Cincinnati currently sits 37th in the country in offensive yards per play (and 11th in total yards per game, if you’re into that), but is 106th in the country in red zone scoring efficiency, converting just 76.2% of their chances. For reference, Iowa State sits at 64th with an 83.3% conversion rate.
One of the big culprits here is the propensity of quarterback Emory Jones to turn the ball over, especially in the redzone. The former Florida transfer has thrown six interceptions in the last four games. Jones is an effective runner of the football, averaging 4.1 yards per rush on a healthy sample size of 69 carries through five games. I would expect to see Zach Lovett deployed as a spy early and often to force Jones to beat them with his arm.
When Jones does throw, he loves to find his fellow Florida transfer, Xzavier Henderson, who’s averaging six receptions per game and is by far Jones’ favorite target. Braden Smith and Dee Wiggins are the only other receivers on the roster who average more than two catches per game. All three receivers boast a yards per reception number between 13 and 15, so you can expect to find Jones looking for all three in the intermediate passing game on a regular basis.
Corey Kiner is the lead back for this team, averaging 5.3 yards per rush with two touchdowns so far, but his yards per carry number is somewhat inflated from the first two games of the season against Eastern Kentucky and Pittsburgh, where he combined to rush for almost eight yards per carry on 33 carries. Since then, Kiner averaged just 3.1 yards per carry over the last three games, and struggled mightily against Miami (OH) and Oklahoma.
Despite Iowa State’s struggles with wrapping up tackles in the last few weeks, I really like this matchup for the Cyclones. Zach Lovett was fabulous last week against TCU spying Chandler Morris, and I think it’s safe to assume he’ll be asked to do the same against Emory Jones. If Iowa State is able to bottle up Jones’ running game and force him to throw, the turnover-hungry Iowa State secondary could have a few opportunities to pick off the turnover-prone Cincinnati quarterback.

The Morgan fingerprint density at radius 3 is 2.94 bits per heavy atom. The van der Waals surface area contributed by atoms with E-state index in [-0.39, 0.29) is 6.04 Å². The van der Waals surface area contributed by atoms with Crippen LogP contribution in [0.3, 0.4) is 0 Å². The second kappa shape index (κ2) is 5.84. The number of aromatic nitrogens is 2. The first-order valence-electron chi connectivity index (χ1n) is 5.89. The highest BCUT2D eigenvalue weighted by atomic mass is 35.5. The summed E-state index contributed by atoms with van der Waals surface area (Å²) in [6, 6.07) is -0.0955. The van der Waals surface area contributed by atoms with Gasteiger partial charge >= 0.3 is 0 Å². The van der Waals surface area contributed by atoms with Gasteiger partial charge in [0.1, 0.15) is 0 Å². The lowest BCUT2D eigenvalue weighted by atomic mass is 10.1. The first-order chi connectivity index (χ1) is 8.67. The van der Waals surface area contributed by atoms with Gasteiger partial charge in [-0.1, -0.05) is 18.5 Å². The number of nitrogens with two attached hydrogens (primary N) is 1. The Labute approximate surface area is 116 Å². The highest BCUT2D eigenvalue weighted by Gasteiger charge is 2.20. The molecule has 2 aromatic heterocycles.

Per usual, I would expect the Bearcats to have some success moving the ball between the 20s early in the game, especially if Emory Jones is able to break free for a few scrambles, but Jon Heacock is inevitable, and I expect him to clamp down on a Cincinnati offense that can be very sloppy at times.
Iowa State missed another field goal, but we are not going to let that bring us down. Darien Porter blocked a punt to set up a field goal right before halftime and the game was changed from that point forward. Clones take the cake here.
Winning Scale 1 to 10
On a scale of coolest jersey numbers a wide receiver can wear from #86 to #13, I’m giving this game a #1’s chance of winning.
This is a winnable game for Iowa State and can set them up nicely for a potential run to a postseason berth. Iowa State will need to jump on them early, tackle well and stop the run. If they can do that, they should have no problem getting out of this one with a victory. It’s homecoming for Cincinnati and the crowd will be into it, but Iowa State looks like the stronger team right now.
Final Score Prediction
Iowa State- 21
Cincinnati - 17
Editor’s note: Saying Iowa State should have no problem with this one, then predicting a four-point game is both hilarious and accurate.